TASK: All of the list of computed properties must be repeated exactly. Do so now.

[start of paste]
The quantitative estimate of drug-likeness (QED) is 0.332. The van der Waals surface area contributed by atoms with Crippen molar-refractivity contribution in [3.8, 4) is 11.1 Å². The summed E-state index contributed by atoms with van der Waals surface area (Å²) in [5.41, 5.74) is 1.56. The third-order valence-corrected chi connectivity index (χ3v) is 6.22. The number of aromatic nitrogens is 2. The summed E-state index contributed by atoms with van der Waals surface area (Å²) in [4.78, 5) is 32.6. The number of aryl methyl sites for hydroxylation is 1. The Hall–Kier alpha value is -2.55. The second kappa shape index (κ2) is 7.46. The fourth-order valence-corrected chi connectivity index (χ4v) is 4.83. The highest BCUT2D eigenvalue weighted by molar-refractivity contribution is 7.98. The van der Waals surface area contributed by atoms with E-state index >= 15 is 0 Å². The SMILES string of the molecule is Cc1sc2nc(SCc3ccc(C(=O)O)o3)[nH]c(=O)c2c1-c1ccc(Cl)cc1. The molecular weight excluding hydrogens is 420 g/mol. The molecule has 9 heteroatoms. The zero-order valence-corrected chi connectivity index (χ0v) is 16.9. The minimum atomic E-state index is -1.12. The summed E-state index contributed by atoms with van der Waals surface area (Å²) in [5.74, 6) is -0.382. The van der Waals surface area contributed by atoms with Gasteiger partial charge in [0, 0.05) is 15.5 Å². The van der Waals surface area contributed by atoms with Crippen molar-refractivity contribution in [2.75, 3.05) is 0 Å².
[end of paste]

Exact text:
The quantitative estimate of drug-likeness (QED) is 0.332. The van der Waals surface area contributed by atoms with Crippen molar-refractivity contribution in [3.8, 4) is 11.1 Å². The summed E-state index contributed by atoms with van der Waals surface area (Å²) in [5.41, 5.74) is 1.56. The third-order valence-corrected chi connectivity index (χ3v) is 6.22. The number of aromatic nitrogens is 2. The summed E-state index contributed by atoms with van der Waals surface area (Å²) in [4.78, 5) is 32.6. The number of aryl methyl sites for hydroxylation is 1. The Hall–Kier alpha value is -2.55. The second kappa shape index (κ2) is 7.46. The fourth-order valence-corrected chi connectivity index (χ4v) is 4.83. The highest BCUT2D eigenvalue weighted by molar-refractivity contribution is 7.98. The van der Waals surface area contributed by atoms with E-state index >= 15 is 0 Å². The SMILES string of the molecule is Cc1sc2nc(SCc3ccc(C(=O)O)o3)[nH]c(=O)c2c1-c1ccc(Cl)cc1. The molecular weight excluding hydrogens is 420 g/mol. The molecule has 9 heteroatoms. The zero-order valence-corrected chi connectivity index (χ0v) is 16.9. The minimum atomic E-state index is -1.12. The summed E-state index contributed by atoms with van der Waals surface area (Å²) in [5.74, 6) is -0.382. The van der Waals surface area contributed by atoms with Gasteiger partial charge in [0, 0.05) is 15.5 Å². The van der Waals surface area contributed by atoms with Crippen molar-refractivity contribution in [2.75, 3.05) is 0 Å².